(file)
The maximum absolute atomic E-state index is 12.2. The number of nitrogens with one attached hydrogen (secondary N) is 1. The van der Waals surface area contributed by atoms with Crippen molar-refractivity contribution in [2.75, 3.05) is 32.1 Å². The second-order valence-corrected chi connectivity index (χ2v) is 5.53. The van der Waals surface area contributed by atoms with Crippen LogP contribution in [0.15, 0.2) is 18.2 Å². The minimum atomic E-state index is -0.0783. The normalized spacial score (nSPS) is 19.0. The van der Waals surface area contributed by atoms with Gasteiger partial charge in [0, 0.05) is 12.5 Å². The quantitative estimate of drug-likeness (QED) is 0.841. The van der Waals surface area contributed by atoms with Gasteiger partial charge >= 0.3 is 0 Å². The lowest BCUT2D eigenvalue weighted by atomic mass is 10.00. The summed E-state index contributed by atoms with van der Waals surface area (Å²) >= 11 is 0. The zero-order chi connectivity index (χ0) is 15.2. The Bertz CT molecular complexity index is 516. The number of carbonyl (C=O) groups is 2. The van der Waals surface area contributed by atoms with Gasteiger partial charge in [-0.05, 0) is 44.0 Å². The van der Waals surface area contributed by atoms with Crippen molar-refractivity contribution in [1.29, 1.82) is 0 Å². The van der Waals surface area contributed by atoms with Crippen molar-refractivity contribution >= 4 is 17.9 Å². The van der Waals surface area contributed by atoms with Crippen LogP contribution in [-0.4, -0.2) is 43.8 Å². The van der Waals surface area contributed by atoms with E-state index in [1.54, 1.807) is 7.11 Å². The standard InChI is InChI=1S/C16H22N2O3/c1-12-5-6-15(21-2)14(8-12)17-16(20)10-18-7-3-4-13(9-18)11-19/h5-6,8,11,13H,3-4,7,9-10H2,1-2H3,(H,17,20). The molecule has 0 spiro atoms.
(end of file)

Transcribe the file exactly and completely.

The maximum absolute atomic E-state index is 12.2. The number of nitrogens with one attached hydrogen (secondary N) is 1. The van der Waals surface area contributed by atoms with Crippen molar-refractivity contribution in [2.75, 3.05) is 32.1 Å². The second-order valence-corrected chi connectivity index (χ2v) is 5.53. The van der Waals surface area contributed by atoms with Crippen LogP contribution in [0.15, 0.2) is 18.2 Å². The minimum atomic E-state index is -0.0783. The normalized spacial score (nSPS) is 19.0. The van der Waals surface area contributed by atoms with Gasteiger partial charge in [0, 0.05) is 12.5 Å². The quantitative estimate of drug-likeness (QED) is 0.841. The van der Waals surface area contributed by atoms with Gasteiger partial charge >= 0.3 is 0 Å². The lowest BCUT2D eigenvalue weighted by atomic mass is 10.00. The summed E-state index contributed by atoms with van der Waals surface area (Å²) >= 11 is 0. The zero-order chi connectivity index (χ0) is 15.2. The Bertz CT molecular complexity index is 516. The number of carbonyl (C=O) groups is 2. The van der Waals surface area contributed by atoms with Gasteiger partial charge in [-0.05, 0) is 44.0 Å². The van der Waals surface area contributed by atoms with Crippen molar-refractivity contribution in [1.29, 1.82) is 0 Å². The van der Waals surface area contributed by atoms with Crippen molar-refractivity contribution >= 4 is 17.9 Å². The van der Waals surface area contributed by atoms with Crippen LogP contribution in [-0.4, -0.2) is 43.8 Å². The van der Waals surface area contributed by atoms with E-state index in [1.54, 1.807) is 7.11 Å². The standard InChI is InChI=1S/C16H22N2O3/c1-12-5-6-15(21-2)14(8-12)17-16(20)10-18-7-3-4-13(9-18)11-19/h5-6,8,11,13H,3-4,7,9-10H2,1-2H3,(H,17,20). The molecule has 0 spiro atoms.